c.   What would the cost of one 60-watt bulb be if you purchased them in a package of 4?

    Answer:

    0.78÷4 = 0.195.  One of these bulbs would be $0.20.

    Enactment: Students should discuss the issue of rounding.  This discussion may be useful to address the rounding capabilities of the TI-73 or any other graphing calculator.

    d.      The custodian will be replacing each light fixture in your classroom with one 13W Mini CFL.  This means that one CFL bulb will replace each light fixture in your room.  Estimate the total of this replacement.  Then calculate the actual cost. How did your estimate compare to the actual cost?  Show your work and explain your reasoning.

    Answer:

    Estimate will vary depending on the number of light fixtures in the classroom.  A reasonable student response would be rounding $4.98 to $5.00 and multiplying by the number of light fixtures.  Actual cost for a given classroom will be $4.98 multiplied by the number of light fixtures.  In their comparison of estimate and actual, students should realize that the estimate value will be slightly more than the actual cost.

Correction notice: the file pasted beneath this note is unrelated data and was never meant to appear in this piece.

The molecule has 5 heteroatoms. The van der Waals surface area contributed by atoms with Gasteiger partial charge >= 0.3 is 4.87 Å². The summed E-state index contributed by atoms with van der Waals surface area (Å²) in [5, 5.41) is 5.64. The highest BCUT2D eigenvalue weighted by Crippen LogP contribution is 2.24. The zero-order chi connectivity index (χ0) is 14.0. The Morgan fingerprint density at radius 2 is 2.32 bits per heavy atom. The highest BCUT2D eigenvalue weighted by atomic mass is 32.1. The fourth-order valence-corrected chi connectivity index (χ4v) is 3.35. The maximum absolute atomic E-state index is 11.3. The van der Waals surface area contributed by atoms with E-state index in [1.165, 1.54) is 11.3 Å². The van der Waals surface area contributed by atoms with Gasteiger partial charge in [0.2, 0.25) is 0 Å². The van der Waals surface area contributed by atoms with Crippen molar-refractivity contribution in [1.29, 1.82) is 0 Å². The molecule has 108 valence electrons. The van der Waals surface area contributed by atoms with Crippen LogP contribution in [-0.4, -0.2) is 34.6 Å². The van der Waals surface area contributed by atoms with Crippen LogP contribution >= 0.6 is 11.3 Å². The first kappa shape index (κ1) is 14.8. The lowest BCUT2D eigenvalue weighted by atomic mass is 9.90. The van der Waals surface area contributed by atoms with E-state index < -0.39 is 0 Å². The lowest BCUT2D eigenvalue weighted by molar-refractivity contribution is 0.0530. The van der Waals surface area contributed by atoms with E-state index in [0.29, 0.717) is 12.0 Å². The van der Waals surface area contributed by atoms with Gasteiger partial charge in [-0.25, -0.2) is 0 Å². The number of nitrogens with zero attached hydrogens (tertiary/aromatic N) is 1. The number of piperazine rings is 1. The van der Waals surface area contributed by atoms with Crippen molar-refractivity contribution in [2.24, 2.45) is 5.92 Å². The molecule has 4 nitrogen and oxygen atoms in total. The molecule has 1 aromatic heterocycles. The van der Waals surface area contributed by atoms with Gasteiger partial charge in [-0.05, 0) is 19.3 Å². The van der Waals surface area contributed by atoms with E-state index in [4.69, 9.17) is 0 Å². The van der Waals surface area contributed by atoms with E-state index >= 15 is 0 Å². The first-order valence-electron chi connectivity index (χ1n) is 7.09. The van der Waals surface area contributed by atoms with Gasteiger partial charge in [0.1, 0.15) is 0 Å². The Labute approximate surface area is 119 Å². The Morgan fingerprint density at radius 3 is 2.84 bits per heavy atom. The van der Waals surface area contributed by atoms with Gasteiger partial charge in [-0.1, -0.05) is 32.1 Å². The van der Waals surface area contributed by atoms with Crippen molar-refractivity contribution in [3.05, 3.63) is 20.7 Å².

Enactment: Students should discuss the reasonableness of their estimation of $5.00 for the cost of one 13W Mini CFL.  Students should discuss the relationship between the estimated and actual costs.

    e.       The register tape here was from a purchase made through Penn State.  No sales tax was included.  What would be the sales tax on this purchase if the sales tax rate is 6%?